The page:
A lot can happen.  I mean, really, everybody from Texas to Tallahassee, Florida, needs to be watching this.  But, you know, it's a serious storm.  It's building.  And, you know, the next five days are—anything could happen.  But, right now, what we're hearing is, is that it's going to get stronger.  It's going to get stronger.


HAMMER:  And we're—the other thing, Joe, is, we are only five weeks into the six-month hurricane season. 

SCARBOROUGH:  That's the thing, Randy.


SCARBOROUGH:  Yes.  I mean, these things never hit in the middle of summer.  And yet, we are getting walloped. 

HAMMER:  Yes. 

SCARBOROUGH:  Now, we're showing still pictures right now of “Ivan's Wake,” a book you put together.  Tell us about that. 


HAMMER:  During the—in the aftermath of the storm, we took more than 2,000 photographs that were—we ran in the newspaper, as well as our Web site,  And during that period, our Web site normally averages about 100,000 a day.  And we recorded 90 million page views in a two-week period.


SCARBOROUGH:  Ninety million? 

HAMMER:  Yes.  We were averaging somewhere between...

SCARBOROUGH:  That's unbelievable.

HAMMER:  ... 12 to 13 million page views a day.  These—the photographs tell the story in a way that words never can.  I mean, the images that—when we all walked out the next morning, nobody could believe what we saw.  And...


SCARBOROUGH:  Randy, I will tell you what.  It was just...


HAMMER:  This is a Category 3.  This is just a Category 3.


SCARBOROUGH:  Again, Category 3, which we may be facing, Florida may be facing again in a few days. 

Randy Hammer, thanks so much for being with us. 

If you want to see more of these photos that 90 million people saw last fall, you can go to 

Randy Hammer, thanks a lot.

We will be back in a second with my “Real Deal.”


SCARBOROUGH:  Reporters are getting sent to jail for not snitching out their sources.  Now, you may be smiling because you hate reporters, but let me tell you what, friends.  It endangers American democracy.  And I'll tell you why in just a minute.


SCARBOROUGH:  Americans lost their best check on corrupt politicians today, and they don't even know it.  It's time for tonight's “Real Deal.”

Now, federal Judge Thomas Hogan sent “New York Times” reporter Judy Miller to jail today for refusing to divulge the name of a source who outed an undercover CIA agent.  While the media is focusing on how Miller's jailing is going to impact American journalism, I'm a lot more concerned with how the decision is going to undermine good government in D.C.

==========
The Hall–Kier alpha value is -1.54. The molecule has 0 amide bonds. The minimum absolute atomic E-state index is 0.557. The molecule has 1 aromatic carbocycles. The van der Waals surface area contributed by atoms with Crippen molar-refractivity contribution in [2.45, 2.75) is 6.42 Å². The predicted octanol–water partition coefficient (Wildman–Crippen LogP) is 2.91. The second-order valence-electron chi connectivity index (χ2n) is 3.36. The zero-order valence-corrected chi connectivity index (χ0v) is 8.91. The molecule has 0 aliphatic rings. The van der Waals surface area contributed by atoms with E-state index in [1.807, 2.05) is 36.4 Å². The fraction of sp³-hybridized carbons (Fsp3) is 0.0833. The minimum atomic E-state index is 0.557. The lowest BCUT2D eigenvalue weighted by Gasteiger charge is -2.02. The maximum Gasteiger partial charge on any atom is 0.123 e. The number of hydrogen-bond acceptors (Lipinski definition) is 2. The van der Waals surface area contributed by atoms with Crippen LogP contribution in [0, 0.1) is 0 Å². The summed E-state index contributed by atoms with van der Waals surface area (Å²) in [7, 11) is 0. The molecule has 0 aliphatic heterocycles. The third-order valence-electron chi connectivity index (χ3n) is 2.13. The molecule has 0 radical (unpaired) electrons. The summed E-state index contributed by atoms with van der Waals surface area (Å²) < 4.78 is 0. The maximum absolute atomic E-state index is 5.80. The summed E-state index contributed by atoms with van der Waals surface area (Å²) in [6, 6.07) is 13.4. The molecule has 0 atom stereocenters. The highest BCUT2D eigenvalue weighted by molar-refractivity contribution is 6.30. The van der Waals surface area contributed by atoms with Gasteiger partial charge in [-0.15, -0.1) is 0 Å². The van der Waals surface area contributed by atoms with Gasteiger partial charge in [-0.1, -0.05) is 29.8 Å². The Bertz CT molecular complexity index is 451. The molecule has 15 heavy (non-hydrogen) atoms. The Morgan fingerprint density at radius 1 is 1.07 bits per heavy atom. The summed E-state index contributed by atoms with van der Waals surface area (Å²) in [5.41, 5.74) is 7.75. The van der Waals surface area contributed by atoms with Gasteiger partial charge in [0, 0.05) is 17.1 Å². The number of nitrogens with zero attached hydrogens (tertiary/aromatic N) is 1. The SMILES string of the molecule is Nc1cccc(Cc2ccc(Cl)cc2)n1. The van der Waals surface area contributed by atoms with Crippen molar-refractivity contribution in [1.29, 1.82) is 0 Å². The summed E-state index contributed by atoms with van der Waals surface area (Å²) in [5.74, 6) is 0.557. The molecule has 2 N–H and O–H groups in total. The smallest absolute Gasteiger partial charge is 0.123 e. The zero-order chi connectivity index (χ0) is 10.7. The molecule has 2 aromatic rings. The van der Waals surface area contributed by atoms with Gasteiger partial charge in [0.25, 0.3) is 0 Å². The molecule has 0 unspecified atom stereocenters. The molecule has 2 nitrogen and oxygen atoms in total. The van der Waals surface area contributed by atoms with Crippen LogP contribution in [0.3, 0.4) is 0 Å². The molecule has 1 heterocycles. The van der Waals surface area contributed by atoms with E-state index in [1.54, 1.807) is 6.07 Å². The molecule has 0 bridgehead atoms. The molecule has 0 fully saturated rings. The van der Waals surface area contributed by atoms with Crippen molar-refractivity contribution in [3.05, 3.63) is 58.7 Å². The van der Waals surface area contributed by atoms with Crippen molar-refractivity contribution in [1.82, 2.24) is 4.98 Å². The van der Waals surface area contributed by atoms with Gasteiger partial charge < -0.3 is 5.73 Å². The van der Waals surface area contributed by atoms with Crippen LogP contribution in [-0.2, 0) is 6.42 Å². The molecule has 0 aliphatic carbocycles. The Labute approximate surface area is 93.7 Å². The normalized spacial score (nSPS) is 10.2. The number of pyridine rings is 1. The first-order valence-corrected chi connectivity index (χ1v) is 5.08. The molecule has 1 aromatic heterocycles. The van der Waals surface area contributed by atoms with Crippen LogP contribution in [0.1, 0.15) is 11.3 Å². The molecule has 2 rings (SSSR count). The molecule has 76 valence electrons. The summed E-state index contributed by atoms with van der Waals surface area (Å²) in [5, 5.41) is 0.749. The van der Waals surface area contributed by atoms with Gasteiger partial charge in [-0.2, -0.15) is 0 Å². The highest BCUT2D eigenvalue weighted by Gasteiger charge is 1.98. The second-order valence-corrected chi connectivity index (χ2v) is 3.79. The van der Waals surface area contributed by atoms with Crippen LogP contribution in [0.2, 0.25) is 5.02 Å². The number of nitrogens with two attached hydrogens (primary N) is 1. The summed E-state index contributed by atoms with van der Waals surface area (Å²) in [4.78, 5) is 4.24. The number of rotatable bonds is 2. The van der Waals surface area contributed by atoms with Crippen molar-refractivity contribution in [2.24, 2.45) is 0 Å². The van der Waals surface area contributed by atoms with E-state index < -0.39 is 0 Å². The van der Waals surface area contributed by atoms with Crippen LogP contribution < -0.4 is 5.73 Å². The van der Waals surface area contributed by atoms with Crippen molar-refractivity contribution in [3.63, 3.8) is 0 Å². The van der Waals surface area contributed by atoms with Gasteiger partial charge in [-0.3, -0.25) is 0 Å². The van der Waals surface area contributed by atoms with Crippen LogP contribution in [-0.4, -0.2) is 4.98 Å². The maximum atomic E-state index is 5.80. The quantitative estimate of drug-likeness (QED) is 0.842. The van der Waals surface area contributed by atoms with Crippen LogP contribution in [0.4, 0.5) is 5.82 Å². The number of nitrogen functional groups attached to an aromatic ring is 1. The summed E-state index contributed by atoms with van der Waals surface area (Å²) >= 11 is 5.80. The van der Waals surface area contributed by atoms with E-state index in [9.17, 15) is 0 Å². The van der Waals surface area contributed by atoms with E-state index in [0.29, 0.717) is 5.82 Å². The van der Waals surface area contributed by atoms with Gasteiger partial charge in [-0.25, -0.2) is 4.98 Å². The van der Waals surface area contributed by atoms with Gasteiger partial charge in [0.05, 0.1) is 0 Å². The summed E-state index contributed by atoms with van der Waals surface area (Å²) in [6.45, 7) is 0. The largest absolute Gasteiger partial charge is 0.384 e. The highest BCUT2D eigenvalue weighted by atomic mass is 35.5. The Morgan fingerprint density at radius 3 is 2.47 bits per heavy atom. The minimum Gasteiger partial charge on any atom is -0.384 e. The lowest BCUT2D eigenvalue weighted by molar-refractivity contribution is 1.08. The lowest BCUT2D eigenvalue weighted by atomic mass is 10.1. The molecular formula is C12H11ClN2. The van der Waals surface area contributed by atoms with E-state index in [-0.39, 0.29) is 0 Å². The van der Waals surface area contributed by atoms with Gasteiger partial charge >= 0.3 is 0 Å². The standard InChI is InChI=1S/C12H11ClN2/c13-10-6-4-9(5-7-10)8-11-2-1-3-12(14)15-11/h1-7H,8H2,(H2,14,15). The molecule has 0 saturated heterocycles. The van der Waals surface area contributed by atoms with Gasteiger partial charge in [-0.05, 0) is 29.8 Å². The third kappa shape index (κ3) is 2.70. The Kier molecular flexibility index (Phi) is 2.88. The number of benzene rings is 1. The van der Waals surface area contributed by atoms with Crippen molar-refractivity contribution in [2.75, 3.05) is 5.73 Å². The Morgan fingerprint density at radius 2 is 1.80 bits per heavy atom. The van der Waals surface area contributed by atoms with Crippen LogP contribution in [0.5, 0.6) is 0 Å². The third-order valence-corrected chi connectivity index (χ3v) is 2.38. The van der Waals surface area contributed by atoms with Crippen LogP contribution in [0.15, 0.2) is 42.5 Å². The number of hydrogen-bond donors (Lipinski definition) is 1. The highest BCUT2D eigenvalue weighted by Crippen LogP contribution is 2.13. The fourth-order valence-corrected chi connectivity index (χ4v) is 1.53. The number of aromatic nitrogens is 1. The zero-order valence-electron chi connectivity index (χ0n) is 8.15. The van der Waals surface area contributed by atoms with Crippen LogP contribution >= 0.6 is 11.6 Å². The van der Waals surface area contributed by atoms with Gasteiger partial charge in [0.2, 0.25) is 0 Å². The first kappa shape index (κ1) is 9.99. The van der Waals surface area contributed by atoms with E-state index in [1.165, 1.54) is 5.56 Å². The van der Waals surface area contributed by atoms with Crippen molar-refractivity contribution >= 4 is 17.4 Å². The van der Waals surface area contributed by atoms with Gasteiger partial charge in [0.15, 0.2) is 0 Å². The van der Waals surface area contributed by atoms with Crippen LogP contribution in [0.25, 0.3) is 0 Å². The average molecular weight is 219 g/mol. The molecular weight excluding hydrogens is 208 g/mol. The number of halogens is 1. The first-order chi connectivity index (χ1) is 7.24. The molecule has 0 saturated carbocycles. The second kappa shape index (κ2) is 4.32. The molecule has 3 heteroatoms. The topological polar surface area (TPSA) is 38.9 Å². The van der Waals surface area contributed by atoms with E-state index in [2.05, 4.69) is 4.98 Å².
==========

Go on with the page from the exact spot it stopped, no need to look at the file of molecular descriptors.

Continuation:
As somebody who worked in the back rooms of Congress, I know government corruption and political misdeeds are usually revealed by unnamed sources anonymously passing must-know information to a reporter.  Why wouldn't an informant have the courage to reveal the source of—in an important story? 

Well, there are a lot of reasons.  But I'm going to give you one.  Soon after the attempted coup of Newt Gingrich, a lot of congressional leaders behaved very badly.  Those who knew the true story of that ugly chapter in congressional history thought it was important to let Americans know how their leaders behaved when nobody was looking.  I gave the inside story to two reporters.  The story got out and those leaders never recovered. 

So, why couldn't I have just said, hey, I'm the source?  Well, because Washington is an unforgiving place and I would have been crushed by the Republican leadership.  Now, that would have made me look like a good government martyr, but it also would have had a devastating impact on my constituents, who depend on me.  To reveal my name in those stories would have been reckless, but to remain silent would have been immoral.

And, you know, my story is repeated in Washington 100 times a day. 

And because of it, we've got own of the cleanest governments in the world.  That's going to change now that Judy Miller is in jail and “TIME” magazine is acting shamelessly by turning on confidential sources.

Listen, government whistler-blowers face a brave new world.  And it's a world where champions of good government are silenced and reporters who speak truth to power are jailed. 

Good job, Judge Hogan. 

We'll see you tomorrow night.